In 1853 there was a gang of thieves known as the butcher cart or hog thieves, who had their headquarters at the corner of Tompkins and Rivington streets. Their business was to steal for stores or trucks anything that could be carried by two persons--such as a tub of butter, put it into a cart and go off with it. They changed from that to assaulting paymasters and clerks in banks, and robbing them. The original gang consisted of Warmsby, Ingram, Burke, Goody, Mannix, Cosgrove, Purcell and McDonnell. They pretended to be butchers, and sold what is called, in butcher shops, parlance, small meat, around the streets. Inspector Thorne had cause to arrest these thieves several times. One night, being on post in Grand Street at the corner of Columbia, and not being observed, he saw five of the gang place themselves near by, and heard them hold a conversation about twelve tubs of butter they had stolen, and how they had to dispose of them. The next morning the Inspector proceeded to the place where he suspected the butter was concealed, found it, and arrested the five thieves, who were completely surprised, as they could form no idea how their secret had leaked out. The prisoners were bailed, but after the owners of the butter were found, Judge Walsh, who was then Police Magistrate, ordered the Inspector to re-arrest the prisoners.

He found them in a slaughter house in Tompkins Street, and took them to the court in their own cart, by making them believe it was for the purpose of closing the case. When they got there and were arraigned, one of their number said: "Thorne, this is a shame. The idea of bringing us in our own cart tot he station house and charging us with robbery!" They were al sent to State Prison.

The depredations of thieves on the North River created great consternation among the inhabitants who lived on the river front. Officer Smith and Inspector Thorne were detailed to look after them. The task was a most dangerous one. Five men had broken open the cabin of a vessel lying at a North River pier, and stolen money and other property. When discovered, they took to a boat, followed in like manner by the Police, who chased them over to the Brooklyn side, the fugitives firing on their pursuers several times. In the morning they were in the middle of the river, and the Police boat was at the side of the wharves, a circumstance not known to the thieves, who were again chased, this time to the foot of Third Street, East River, where they were captured.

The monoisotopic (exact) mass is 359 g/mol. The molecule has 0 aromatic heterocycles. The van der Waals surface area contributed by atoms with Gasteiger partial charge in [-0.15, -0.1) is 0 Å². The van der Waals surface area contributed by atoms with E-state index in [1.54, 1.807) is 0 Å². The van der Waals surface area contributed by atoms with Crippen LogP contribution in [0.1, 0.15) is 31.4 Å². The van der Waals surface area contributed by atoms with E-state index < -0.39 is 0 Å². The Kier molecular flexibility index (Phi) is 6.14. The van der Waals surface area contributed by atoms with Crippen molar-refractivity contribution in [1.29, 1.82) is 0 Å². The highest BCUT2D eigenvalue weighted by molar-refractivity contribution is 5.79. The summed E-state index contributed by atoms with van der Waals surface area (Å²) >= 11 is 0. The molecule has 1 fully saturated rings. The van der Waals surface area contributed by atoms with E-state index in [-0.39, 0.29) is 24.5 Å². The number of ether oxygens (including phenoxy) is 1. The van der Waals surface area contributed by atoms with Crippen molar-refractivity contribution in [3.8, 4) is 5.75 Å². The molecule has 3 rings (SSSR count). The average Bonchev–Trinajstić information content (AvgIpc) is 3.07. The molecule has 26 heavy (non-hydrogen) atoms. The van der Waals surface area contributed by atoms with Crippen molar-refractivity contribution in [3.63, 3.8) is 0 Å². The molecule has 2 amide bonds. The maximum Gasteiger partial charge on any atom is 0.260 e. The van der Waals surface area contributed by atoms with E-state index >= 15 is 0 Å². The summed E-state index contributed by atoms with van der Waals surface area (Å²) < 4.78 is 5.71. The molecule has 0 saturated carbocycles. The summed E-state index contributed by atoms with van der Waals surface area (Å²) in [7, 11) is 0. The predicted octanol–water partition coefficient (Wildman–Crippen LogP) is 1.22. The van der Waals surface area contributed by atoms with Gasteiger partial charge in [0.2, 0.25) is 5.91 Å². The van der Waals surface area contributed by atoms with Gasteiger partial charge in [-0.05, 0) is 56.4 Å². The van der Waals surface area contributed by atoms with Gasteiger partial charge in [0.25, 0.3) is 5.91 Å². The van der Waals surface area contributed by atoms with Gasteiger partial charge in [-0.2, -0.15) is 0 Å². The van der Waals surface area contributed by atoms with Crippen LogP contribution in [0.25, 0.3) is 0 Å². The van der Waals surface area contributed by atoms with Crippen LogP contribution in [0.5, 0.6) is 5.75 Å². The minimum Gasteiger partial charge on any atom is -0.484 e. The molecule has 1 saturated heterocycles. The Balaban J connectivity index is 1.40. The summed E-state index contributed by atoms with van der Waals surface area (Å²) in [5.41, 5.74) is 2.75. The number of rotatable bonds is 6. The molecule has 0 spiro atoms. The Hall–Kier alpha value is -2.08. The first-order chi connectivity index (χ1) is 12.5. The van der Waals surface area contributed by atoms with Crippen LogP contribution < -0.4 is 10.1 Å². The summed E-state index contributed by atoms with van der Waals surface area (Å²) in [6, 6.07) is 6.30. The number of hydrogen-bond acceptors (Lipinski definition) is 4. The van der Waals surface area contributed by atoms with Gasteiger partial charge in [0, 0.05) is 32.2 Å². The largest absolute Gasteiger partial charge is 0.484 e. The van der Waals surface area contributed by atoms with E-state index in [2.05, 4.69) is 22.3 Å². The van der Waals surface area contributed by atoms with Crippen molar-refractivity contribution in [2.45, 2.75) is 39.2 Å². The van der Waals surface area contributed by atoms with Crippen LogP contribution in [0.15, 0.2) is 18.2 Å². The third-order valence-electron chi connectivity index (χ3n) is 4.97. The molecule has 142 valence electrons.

While Inspector Thorne was Captain in the Fourth Precinct there was there a notorious gang, all of them having done time. They were the brothers Dobbs (two), Harry Craven, -------Barclay, the man who was supposed to have killed Gefferts in Sing Sing, Sam Madden, Big Brady, Dan Kelly, Aleck Harrington, English Harry, and "Big Doyle," who were committing at that time all the burglaries in warehouses in New York.

Dan Kelly and young Jack Wright, in company with another, entered the offices of the New Haven Steamboat Company, and after breaking open the safe, succeeded in getting twenty thousand dollars. They were captured, and upon examination Wright told Inspector Thorne, that on the third floor, counting off so many bales, he would find the stolen money secreted in that bale. This led to the recovery of the money. Kelly was send to State Prison for three years. Jack Wright jumped his bail. Four years later the Inspector arrested Dan Kelly, Aleck Hampden, Big Harry, Pete Doyle, and others. Dan Kelly was again sent to State Prison, Aleck Hampden and Big Harry got bailed. Pete Doyle had judgment suspended, and about two years afterwards he picked pockets and got two years in State prison.